I had a cringe-worthy moment when I saw a friend post something on Facebook about the kind of bad week she was having. She was looking for support and maybe a little guidance to get her through a couple of storms. A few friends commented with some affirmations: “you’re doing great! Keep your head up! You can do it!”
Look, I get it. You want to say something. You want to help. The first thing inclination on how to be positive and excitable to make the hurting party smile a little bit is an affirmation that comes straight from the sticker you got on your homework in second grade.
Here’s why affirmations like that don’t work: they are distant, cold and they don’t mean a darn thing. If it is a phrase that would come screaming out of the mouths of a high school cheerleading team, it’s probably not going to make her feel better about her very real problem, insecurity, or fear.
It takes practice, but I’ve learned from some incredible women I’ve had the fortune to be around, in how to be positive, and to re-frame those positive messages so they sound hopeful, encouraging, and full of some tactical support.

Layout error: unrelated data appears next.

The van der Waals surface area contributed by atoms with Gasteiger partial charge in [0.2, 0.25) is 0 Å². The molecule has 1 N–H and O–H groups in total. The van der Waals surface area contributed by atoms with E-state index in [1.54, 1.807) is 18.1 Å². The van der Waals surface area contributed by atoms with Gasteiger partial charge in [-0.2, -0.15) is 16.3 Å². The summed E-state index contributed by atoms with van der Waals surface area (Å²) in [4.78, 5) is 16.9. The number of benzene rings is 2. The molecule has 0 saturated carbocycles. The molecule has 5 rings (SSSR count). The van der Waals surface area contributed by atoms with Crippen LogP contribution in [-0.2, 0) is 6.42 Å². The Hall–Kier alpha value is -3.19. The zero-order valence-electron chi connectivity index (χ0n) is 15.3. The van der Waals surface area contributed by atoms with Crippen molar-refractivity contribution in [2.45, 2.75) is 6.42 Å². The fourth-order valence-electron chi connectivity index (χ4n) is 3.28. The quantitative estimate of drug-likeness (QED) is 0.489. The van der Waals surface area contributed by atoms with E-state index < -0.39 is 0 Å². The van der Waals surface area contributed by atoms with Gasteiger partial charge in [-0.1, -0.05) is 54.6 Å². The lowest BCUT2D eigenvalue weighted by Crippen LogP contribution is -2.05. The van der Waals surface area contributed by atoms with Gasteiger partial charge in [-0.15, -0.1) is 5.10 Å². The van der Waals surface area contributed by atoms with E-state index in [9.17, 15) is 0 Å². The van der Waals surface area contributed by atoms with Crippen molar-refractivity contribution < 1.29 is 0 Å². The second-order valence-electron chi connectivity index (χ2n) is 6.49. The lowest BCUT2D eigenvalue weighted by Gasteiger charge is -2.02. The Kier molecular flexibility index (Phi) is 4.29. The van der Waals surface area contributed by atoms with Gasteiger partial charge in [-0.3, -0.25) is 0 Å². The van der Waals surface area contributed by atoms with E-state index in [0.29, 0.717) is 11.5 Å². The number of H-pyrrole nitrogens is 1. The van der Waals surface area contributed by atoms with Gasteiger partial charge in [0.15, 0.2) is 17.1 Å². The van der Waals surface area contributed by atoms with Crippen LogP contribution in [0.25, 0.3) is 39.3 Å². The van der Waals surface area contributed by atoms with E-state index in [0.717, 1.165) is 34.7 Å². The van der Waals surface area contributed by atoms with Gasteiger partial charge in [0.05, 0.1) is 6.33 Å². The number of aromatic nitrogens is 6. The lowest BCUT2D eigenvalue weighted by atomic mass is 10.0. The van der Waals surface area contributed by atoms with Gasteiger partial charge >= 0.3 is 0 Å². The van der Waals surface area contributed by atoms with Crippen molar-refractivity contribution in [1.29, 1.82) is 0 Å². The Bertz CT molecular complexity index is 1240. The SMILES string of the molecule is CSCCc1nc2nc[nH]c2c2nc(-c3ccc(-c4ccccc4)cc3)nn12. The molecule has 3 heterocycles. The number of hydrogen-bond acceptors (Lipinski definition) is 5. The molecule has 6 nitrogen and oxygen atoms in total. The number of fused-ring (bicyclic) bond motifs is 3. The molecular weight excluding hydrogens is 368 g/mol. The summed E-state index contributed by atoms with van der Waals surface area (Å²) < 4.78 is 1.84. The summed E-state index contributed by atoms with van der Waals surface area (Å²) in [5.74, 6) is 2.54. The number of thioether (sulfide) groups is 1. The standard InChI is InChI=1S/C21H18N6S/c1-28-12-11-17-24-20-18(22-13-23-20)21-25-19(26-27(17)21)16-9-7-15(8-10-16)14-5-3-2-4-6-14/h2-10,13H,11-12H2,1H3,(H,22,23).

Normalize it. Feelings are hard to talk about no matter what age you are, so the very first thing we can do for a friend is normalize her feelings when she is able to express them.
Try: “It’s pretty normal to have that feeling in this situation.”
Meet them where they are. When a friend says, “I feel so alone,” or “I really want to give up,” that is actually a clue for you as their friend – they have told you where they are. Instead of trying to pump them up to another level, you can crouch down and meet them where they are instead.
Try: “It’s not fun to feel that way. Is there something we can do together that would make you smile?”
Let it sit with them. A good friend wants to see their hurting friend back on their feet as soon as possible, so this one can be hard. As uncomfortable as bad feelings are, sometimes your friend wants to sit in them. She may want to understand them better, or she might not be ready to do anything else.
Try: “It’s probably so hard to know why this happened. I have faith that we will understand all of this one day soon.”
Positive vibes only. When it’s time, your friend will need some positive encouragement from you. Here’s how to be positive, positive, supportive and helpful without picking up pom-poms and jumping in the air.
Try: “You’re right, it’s going to be hard. I really think you can do it though, I know how strong you are.”
Have a teamwork mentality. When you’re talking to your friend, make sure she knows you’re in it together. You can use particular words that will let her know that she’s not alone without having to refer to yourself at all (after all, this is her problem, and you’re there for support).
Try: “How can we look at this in a positive way?” or “What can we do together that would make you feel better?”
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